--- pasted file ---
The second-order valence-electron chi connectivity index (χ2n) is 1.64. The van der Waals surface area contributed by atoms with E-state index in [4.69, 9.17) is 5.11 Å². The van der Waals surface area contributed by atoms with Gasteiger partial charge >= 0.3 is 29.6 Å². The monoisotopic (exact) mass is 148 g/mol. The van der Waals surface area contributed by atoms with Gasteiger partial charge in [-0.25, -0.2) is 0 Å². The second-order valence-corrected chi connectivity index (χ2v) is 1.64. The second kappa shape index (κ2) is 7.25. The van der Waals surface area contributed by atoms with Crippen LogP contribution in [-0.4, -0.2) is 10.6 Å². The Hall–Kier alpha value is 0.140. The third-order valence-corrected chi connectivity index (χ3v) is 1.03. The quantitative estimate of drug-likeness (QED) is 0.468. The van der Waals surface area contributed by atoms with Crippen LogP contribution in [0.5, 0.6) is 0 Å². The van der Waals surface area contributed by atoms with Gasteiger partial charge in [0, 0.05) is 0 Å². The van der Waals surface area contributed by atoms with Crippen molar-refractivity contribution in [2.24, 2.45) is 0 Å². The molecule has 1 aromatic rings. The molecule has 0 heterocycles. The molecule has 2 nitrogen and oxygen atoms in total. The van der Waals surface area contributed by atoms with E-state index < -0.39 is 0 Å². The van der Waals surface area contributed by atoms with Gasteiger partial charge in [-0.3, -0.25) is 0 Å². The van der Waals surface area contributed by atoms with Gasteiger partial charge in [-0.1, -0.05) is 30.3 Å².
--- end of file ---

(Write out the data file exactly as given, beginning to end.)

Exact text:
The second-order valence-electron chi connectivity index (χ2n) is 1.64. The van der Waals surface area contributed by atoms with E-state index in [4.69, 9.17) is 5.11 Å². The van der Waals surface area contributed by atoms with Gasteiger partial charge >= 0.3 is 29.6 Å². The monoisotopic (exact) mass is 148 g/mol. The van der Waals surface area contributed by atoms with Gasteiger partial charge in [-0.25, -0.2) is 0 Å². The second-order valence-corrected chi connectivity index (χ2v) is 1.64. The second kappa shape index (κ2) is 7.25. The van der Waals surface area contributed by atoms with Crippen LogP contribution in [-0.4, -0.2) is 10.6 Å². The Hall–Kier alpha value is 0.140. The third-order valence-corrected chi connectivity index (χ3v) is 1.03. The quantitative estimate of drug-likeness (QED) is 0.468. The van der Waals surface area contributed by atoms with Crippen LogP contribution in [0.5, 0.6) is 0 Å². The van der Waals surface area contributed by atoms with Gasteiger partial charge in [0, 0.05) is 0 Å². The van der Waals surface area contributed by atoms with Crippen molar-refractivity contribution in [2.24, 2.45) is 0 Å². The molecule has 1 aromatic rings. The molecule has 0 heterocycles. The molecule has 2 nitrogen and oxygen atoms in total. The van der Waals surface area contributed by atoms with E-state index < -0.39 is 0 Å². The van der Waals surface area contributed by atoms with Gasteiger partial charge in [-0.3, -0.25) is 0 Å². The van der Waals surface area contributed by atoms with Gasteiger partial charge in [-0.1, -0.05) is 30.3 Å².